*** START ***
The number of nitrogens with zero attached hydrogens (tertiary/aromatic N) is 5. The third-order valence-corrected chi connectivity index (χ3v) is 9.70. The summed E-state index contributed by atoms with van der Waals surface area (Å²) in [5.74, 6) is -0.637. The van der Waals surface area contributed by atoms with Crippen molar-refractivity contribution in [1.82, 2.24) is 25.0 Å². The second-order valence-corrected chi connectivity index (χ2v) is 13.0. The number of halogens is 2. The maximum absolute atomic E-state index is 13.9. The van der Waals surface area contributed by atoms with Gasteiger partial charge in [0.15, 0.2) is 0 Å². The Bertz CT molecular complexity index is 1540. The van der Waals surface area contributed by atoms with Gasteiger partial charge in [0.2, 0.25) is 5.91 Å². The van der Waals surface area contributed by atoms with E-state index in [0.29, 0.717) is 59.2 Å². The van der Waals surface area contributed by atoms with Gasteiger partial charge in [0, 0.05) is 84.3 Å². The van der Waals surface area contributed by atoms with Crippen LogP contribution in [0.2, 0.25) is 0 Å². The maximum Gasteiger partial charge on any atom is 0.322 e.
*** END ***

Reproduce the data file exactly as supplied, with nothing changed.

The number of nitrogens with zero attached hydrogens (tertiary/aromatic N) is 5. The third-order valence-corrected chi connectivity index (χ3v) is 9.70. The summed E-state index contributed by atoms with van der Waals surface area (Å²) in [5.74, 6) is -0.637. The van der Waals surface area contributed by atoms with Crippen molar-refractivity contribution in [1.82, 2.24) is 25.0 Å². The second-order valence-corrected chi connectivity index (χ2v) is 13.0. The number of halogens is 2. The maximum absolute atomic E-state index is 13.9. The van der Waals surface area contributed by atoms with Gasteiger partial charge in [0.15, 0.2) is 0 Å². The Bertz CT molecular complexity index is 1540. The van der Waals surface area contributed by atoms with Gasteiger partial charge in [0.2, 0.25) is 5.91 Å². The van der Waals surface area contributed by atoms with E-state index in [0.29, 0.717) is 59.2 Å². The van der Waals surface area contributed by atoms with Gasteiger partial charge in [0, 0.05) is 84.3 Å². The van der Waals surface area contributed by atoms with Crippen LogP contribution in [0.2, 0.25) is 0 Å². The maximum Gasteiger partial charge on any atom is 0.322 e.